Workshop Faculty for "The Role of Computation in Protecting the Environment” on July 9, 2013
PARTICIPATING FACULTY AND RESEARCHERS:
Dr. Mary Wheeler
Mary F. Wheeler is one of the first women in engineering and a pioneer in the application of computational methods, a renowned computational mathematician, and a distinguished member of the National Academy of Engineering. She is the founding member and director of the Center for Subsurface Modeling at The University of Texas at Austin.
Dr. Wheeler is a world-renowned expert in computational science and employs computer simulations and technology to model the behavior of fluids in geological formations. Applications of her research include multiphase flow and geomechanics in reservoir engineering, contaminant transports in groundwater, sequestration of carbon in geological formations, and angiogenesis in biomedical engineering. In 2010, she was elected to the American Academy of Arts and Sciences and received the Humboldt award in 2011. In February 2013, she was selected to receive the Honorary Membership Award of the International Society for Porous Media, InterPore. This award is given in recognition of her achievements in the area of subsurface flow and contaminant transport, and in recognition of her great contributions in increasing the visibility, credibility and prestige of porous media research.
Dr. Todd Arbogast
Todd J. Arbogast is a professor of mathematics, chair of the Computational Sciences, Engineering and Mathematics Graduate Studies Committee, and a founding member and associate director of the Center for Subsurface Modeling at The University of Texas at Austin.
Dr. Arbogast has paved the way to linking theory and experiment with computational science and engineering, an exciting and emerging field of rigorous interdisciplinary scientific study. The use of mathematical modeling is growing rapidly and is used to understand the dynamics of complex systems and to make predictions about their behavior. Dr. Arbogast was awarded the W. A. “Tex” Moncrief Grand Challenge Faculty Award in 2012.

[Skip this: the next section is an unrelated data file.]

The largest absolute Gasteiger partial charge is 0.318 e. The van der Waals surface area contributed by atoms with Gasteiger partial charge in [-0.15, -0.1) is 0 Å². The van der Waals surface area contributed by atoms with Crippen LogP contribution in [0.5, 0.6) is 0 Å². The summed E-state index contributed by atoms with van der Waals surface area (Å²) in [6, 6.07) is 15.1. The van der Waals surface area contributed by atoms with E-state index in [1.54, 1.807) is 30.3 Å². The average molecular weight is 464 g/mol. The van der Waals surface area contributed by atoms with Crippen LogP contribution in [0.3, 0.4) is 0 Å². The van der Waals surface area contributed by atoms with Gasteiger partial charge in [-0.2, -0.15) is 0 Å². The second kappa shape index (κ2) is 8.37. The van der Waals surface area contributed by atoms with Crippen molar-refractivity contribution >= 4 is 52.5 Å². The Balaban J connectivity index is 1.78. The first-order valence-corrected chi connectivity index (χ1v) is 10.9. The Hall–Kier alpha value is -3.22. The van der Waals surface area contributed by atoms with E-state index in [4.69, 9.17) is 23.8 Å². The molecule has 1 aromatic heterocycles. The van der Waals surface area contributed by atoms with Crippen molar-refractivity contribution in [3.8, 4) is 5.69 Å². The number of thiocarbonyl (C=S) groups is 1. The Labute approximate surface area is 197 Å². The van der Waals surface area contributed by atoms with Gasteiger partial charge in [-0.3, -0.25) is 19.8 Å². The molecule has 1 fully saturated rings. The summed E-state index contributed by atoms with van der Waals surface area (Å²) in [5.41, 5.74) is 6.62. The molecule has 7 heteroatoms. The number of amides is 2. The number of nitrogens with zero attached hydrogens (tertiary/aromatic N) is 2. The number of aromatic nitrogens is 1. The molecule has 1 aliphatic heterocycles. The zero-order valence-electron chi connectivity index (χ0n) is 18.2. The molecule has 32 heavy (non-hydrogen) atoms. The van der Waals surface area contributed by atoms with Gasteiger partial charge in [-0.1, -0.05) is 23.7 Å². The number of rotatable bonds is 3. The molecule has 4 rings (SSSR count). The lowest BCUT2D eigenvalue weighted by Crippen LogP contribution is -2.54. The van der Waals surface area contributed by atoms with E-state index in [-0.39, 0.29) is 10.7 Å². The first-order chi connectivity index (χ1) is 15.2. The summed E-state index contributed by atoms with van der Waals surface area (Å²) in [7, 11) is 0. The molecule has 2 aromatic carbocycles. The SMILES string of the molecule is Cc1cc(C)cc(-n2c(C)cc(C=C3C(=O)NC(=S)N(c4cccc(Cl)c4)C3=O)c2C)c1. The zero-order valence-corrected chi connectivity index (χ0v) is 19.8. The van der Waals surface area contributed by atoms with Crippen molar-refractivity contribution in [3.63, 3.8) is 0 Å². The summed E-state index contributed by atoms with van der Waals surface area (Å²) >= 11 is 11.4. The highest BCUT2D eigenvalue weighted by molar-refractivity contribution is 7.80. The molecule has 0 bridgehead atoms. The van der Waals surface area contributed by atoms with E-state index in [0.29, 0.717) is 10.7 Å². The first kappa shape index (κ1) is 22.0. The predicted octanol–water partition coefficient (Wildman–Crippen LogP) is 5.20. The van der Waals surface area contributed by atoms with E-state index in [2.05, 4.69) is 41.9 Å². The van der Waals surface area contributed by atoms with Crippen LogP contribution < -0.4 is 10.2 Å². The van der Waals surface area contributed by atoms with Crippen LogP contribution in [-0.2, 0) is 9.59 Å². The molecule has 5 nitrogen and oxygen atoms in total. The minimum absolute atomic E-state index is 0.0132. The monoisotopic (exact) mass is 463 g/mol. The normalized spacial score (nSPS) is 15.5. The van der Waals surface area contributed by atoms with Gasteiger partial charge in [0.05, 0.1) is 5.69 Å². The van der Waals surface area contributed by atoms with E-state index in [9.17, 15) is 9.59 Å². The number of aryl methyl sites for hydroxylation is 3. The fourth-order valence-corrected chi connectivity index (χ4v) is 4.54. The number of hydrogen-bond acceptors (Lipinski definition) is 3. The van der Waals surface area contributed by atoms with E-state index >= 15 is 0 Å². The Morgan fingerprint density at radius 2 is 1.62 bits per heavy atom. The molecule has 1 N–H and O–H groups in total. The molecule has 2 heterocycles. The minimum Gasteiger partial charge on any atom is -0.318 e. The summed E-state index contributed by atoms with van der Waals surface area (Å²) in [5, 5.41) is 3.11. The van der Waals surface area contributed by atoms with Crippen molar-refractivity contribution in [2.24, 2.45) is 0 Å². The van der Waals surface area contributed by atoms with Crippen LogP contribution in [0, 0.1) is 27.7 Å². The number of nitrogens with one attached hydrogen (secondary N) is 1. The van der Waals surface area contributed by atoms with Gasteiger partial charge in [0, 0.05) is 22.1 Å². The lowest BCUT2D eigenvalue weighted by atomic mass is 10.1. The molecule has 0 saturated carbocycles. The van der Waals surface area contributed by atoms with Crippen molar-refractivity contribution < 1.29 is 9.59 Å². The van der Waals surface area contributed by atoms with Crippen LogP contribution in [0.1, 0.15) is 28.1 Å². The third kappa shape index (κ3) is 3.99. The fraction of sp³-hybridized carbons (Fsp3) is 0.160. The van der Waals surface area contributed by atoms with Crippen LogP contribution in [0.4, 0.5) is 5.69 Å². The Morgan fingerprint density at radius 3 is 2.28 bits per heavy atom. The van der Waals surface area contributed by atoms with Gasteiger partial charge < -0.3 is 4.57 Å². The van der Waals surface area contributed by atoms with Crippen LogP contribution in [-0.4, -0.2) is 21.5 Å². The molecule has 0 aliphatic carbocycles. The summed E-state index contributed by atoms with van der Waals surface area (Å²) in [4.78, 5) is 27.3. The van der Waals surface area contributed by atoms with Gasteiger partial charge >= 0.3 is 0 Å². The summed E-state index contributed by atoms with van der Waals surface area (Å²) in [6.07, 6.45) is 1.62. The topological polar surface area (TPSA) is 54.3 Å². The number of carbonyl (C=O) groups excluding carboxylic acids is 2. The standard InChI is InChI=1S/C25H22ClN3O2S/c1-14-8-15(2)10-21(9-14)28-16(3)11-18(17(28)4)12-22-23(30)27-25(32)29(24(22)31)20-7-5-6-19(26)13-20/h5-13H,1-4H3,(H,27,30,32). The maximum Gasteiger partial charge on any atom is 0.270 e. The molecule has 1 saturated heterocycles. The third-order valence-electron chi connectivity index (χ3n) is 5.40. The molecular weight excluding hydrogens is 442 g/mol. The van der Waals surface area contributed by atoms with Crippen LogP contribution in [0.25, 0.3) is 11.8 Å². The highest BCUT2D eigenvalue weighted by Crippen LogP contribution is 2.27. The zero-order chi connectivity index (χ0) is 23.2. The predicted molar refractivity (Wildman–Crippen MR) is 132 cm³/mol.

Dr. Mojdeh Delshad
Mojdeh Delshad is a research professor in the Department of Petroleum and Geosystems Engineering at The University of Texas at Austin. Dr. Delshad’s research areas include Environmental Engineering, Fundamental Processes, and Reservoir Engineering.
Dr. Delshad's research aims to develop mechanistic numerical models for gas and chemical enhanced oil recovery processes in sandstone and fractured carbonate reservoirs including large-scale reservoir simulation and application of such processes. In August 2010, she was recognized for reviewing more than 100 papers for the Society of Petroleum Engineers (SPE) and received “A Peer Apart” rank designation.
Dr. Hilary Olson
Hilary Olson is a lecturer, researcher and educator at The University of Texas at Austin. Dr. Olson has appointments in the Department of Petroleum and Geosystems Engineering and at the Institute of Geophysics. Her research focuses on various aspects of stratigraphy. Her studies in the Gulf of Mexico are centered on understanding the history of this hydrocarbon producing basin over the past 160 million years, specifically by integrating paleontology, cores and seismic data.
Dr. Olson is the director of the Education, Training and Outreach program at the Center for Petroleum and Geosystems Engineering, which includes programs in carbon storage and shale gas operations. In addition to teaching at the corporate and university level, she has 20 years of experience in K-12 education: as a classroom teacher, running informal education programs and instructing professional development workshops for teachers.
Dr. Katherine Romanak
Katherine Romanak is a researcher at the Bureau of Economic Geology. As a member of the Gulf Coast Carbon Center, she uses her geochemical knowledge to better understand and monitor carbon storage sites around the world. Her scientific expertise has been sought out at an international level by policy makers and energy-related organizations to better understand site-specific monitoring.
With her research colleagues, Dr. Romanak runs a high-pressure/temperature experimental apparatus for investigations of supercritical CO2-water-rock interactions in geologic reservoirs. She recently received the Bureau of Economic Geology 2013 Publication Award for her work on a novel approach to detecting potential CO2 leakage at carbon storage sites. Recently, she was a keynote speaker on the topic of carbon storage at the Florida Association of Science Teacher’s Annual Meeting.